Processing of 3′-End Modified DNA Strand Breaks Induced by Oxidative Damage

  • Jason L. Parsons
  • Emma Boswell
  • Grigory L. Dianov
Part of the Molecular Biology Intelligence Unit book series (MBIU)


In living cells, the DNA molecule is subject to attack from reactive oxygen species generated as the result of endogenous oxidative metabolism and exogenous factors, such as ionising radiation. Reactive oxygen species can produce a variety of DNA lesions, including DNA single strand breaks containing modified 3′-ends that are a threat to cellular genomic integrity. However, the cell is equipped with multiple repair mechanisms that are able to efficiently remove the lesion followed by subsequent repair of the DNA strand break. The majority of small base damages in DNA are repaired by proteins of the base excision repair pathway that involves removal of the damaged base by a DNA glycosylase, incision of the AP site produced by AP endonuclease and gap filling and ligation by DNA polymerase β and DNA ligase IIIα-XRCC1 complex, respectively. However, the repair of DNA single strand breaks containing 3′-end modifications may require a different subset of enzymes due to the different complexity of the damage. In this review, we summarise the proteins currently identified as playing a major role in the repair of DNA single strand breaks containing 3′-end lesions.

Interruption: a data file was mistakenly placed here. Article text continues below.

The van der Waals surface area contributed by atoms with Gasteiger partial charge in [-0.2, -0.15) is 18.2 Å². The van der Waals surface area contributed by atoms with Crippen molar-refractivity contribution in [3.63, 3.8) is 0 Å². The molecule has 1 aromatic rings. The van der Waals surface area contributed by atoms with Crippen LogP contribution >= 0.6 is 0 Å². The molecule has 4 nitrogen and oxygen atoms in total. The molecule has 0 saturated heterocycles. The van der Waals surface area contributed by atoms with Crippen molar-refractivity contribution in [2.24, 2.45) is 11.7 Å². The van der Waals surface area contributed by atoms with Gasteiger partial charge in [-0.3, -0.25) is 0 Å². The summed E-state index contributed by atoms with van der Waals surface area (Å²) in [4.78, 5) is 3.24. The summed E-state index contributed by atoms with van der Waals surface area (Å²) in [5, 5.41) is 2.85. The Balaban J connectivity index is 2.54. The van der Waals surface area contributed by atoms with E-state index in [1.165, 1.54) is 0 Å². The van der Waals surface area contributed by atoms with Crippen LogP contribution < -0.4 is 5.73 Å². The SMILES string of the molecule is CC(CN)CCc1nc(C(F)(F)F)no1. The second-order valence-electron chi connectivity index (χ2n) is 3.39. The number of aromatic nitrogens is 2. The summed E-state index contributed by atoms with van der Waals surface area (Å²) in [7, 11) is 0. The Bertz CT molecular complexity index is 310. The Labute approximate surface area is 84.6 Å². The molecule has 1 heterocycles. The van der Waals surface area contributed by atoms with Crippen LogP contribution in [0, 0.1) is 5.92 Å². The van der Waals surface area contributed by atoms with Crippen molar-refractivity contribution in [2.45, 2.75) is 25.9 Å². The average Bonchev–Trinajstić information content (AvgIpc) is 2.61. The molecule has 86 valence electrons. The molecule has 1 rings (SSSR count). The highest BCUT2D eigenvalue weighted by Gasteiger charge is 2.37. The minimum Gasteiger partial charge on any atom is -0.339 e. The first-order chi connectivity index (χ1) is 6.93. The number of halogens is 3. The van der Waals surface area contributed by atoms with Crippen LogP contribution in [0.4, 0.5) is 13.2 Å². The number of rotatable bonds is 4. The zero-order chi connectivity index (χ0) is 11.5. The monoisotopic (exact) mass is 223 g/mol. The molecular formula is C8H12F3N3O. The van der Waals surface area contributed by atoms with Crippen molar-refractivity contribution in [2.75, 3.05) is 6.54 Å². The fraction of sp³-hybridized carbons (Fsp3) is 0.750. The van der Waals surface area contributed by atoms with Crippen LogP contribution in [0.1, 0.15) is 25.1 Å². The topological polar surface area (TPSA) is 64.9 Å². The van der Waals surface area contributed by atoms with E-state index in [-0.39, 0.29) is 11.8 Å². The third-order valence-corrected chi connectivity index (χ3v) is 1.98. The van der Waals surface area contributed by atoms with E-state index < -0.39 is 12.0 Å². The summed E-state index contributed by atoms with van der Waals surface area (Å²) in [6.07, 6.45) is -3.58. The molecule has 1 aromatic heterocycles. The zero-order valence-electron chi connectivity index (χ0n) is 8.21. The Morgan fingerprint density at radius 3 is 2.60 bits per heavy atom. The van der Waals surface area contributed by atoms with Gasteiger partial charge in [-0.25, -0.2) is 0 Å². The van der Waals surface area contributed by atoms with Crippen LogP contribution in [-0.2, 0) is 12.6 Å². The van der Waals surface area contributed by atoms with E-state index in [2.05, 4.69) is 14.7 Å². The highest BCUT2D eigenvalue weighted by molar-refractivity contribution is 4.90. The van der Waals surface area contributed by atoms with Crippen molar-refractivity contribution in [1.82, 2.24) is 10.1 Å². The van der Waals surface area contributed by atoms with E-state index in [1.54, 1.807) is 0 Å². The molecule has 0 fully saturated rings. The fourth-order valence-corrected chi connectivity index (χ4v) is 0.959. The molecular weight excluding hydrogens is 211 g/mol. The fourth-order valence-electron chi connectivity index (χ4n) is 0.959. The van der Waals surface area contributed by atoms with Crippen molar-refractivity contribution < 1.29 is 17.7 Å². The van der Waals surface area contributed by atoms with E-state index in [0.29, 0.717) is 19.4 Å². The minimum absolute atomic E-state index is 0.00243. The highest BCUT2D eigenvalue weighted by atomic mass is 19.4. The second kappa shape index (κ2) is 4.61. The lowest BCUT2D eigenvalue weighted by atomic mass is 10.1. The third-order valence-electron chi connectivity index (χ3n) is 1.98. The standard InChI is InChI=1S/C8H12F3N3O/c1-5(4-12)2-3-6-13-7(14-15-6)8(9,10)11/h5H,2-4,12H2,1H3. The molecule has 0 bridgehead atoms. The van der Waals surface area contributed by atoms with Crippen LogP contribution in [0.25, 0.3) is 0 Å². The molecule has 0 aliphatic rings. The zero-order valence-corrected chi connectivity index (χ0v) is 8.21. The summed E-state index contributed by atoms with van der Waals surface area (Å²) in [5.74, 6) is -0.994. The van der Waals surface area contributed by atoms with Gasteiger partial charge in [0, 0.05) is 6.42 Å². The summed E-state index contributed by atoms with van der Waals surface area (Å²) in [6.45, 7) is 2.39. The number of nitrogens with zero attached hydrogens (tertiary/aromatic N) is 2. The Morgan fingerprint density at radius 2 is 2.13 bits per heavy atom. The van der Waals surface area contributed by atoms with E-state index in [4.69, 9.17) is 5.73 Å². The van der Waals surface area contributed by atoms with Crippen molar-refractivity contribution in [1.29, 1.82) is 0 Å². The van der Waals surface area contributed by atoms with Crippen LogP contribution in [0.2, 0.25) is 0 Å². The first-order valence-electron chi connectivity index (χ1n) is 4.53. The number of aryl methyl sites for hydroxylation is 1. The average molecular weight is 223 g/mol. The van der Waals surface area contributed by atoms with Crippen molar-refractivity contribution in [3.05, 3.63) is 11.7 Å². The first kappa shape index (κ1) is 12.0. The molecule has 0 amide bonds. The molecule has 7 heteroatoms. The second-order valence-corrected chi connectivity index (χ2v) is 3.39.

Strand Break Base Excision Repair Lung Cancer Risk Spinocerebellar Ataxia Spontaneous Mutation Frequency 
These keywords were added by machine and not by the authors. This process is experimental and the keywords may be updated as the learning algorithm improves.


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Copyright information

© Landes Bioscience and Springer Science+Business Media 2007

Authors and Affiliations

  • Jason L. Parsons
    • 1
  • Emma Boswell
    • 1
  • Grigory L. Dianov
    • 1
  1. 1.Radiation and Genome Stability UnitMedical Research CouncilHarwellUK

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